The Office later conducted a supplemental review of over 15,000 drug samples, working with an independent lab to retest certain samples. The Office published a second report in 2016, making additional findings and recommendations. Since then, the Legal Division has continued the Office’s work regarding the lab by responding to and collaborating with district attorneys’ offices seeking more information about the Office’s investigations in response to post-conviction litigation of cases related to the Hinton Drug Lab.

Another milestone event over the past 10 years was the establishment of the CRU within the Legal Division in January 2019. The CRU, in consultation with the Attorney General’s Office, seeks to recover public funds lost to fraud, waste and abuse. In 2020, the CRU recovered $850,000 from two companies that sold cleaning supplies and other chemical products to cities and towns across the Commonwealth. The CRU found that these companies used high-pressure telemarketing techniques and misleading statements to induce local governments to buy supplies they did not want, need or even have the budget to purchase. The Office and the Attorney General’s Office returned nearly $400,000 of the settlement payment to 43 Massachusetts cities and towns and $385,000 to the Commonwealth’s General Fund.27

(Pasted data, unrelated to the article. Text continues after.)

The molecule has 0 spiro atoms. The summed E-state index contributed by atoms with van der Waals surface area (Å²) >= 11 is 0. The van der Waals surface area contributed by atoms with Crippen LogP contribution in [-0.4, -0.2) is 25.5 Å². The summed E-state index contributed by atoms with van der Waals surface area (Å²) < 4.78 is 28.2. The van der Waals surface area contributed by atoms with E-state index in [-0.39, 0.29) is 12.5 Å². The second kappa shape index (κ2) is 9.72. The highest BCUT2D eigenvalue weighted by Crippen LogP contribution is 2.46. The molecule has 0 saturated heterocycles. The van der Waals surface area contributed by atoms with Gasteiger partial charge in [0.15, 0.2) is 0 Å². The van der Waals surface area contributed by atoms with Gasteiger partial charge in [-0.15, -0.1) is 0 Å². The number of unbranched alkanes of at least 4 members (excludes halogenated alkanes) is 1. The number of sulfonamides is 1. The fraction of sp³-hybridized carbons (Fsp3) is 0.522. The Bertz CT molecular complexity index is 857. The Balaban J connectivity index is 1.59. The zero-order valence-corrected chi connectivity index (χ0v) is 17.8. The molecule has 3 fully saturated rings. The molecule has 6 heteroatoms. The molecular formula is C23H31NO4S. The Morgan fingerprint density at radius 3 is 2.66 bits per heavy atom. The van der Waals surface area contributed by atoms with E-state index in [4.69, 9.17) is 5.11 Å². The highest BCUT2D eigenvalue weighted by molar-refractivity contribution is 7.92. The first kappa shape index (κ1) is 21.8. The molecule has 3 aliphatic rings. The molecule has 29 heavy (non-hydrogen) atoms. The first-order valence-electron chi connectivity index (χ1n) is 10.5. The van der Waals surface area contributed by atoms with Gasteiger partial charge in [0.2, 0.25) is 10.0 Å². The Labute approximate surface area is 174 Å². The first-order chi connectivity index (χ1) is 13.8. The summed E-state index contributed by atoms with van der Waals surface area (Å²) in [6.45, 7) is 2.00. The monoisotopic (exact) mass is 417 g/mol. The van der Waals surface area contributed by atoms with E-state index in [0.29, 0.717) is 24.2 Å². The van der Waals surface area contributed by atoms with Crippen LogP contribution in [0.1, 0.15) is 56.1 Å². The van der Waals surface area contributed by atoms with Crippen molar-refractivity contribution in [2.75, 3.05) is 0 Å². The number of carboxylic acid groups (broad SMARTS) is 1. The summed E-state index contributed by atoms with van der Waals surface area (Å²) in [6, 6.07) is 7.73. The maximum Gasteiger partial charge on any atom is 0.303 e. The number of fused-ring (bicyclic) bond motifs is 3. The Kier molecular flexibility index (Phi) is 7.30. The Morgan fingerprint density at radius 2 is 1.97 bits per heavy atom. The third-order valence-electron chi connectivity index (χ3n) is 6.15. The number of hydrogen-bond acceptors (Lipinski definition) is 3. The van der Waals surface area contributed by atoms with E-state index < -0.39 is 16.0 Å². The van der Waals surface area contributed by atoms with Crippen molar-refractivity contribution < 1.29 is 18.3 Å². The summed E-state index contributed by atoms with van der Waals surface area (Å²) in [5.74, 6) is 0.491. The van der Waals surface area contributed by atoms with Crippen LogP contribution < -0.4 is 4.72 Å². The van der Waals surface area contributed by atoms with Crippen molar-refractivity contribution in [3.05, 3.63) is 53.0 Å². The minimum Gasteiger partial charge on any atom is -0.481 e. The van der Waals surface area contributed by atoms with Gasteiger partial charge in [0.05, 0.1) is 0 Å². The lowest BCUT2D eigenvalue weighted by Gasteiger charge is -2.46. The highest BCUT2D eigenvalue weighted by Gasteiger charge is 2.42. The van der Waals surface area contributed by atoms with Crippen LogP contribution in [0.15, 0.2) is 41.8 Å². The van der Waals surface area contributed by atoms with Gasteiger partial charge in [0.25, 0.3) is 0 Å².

In March 2020, the Legal Division welcomed the Office’s first Justice Geraldine S. Hines Diversity Fellow. Despite the challenges presented by starting work during a global pandemic, the Hines Fellow participated in assignments for all divisions in the Office and quickly became an integral part of the Legal Division and the Office as a whole. In 2021, the Hines Fellow provided legal assistance to the Investigation Division, State Police Division, Bureau of Program Integrity, Transportation Unit, Policy Division and MCPPO program. The Hines Fellow also assisted the Legal Division with its review and update of internal policies and procedures. In addition, the Hines Fellow made valuable contributions to the Office’s Diversity, Equity and Inclusion efforts, including developing internal presentations and outreach programs. The Office welcomed its second Hines Fellow in February 2022.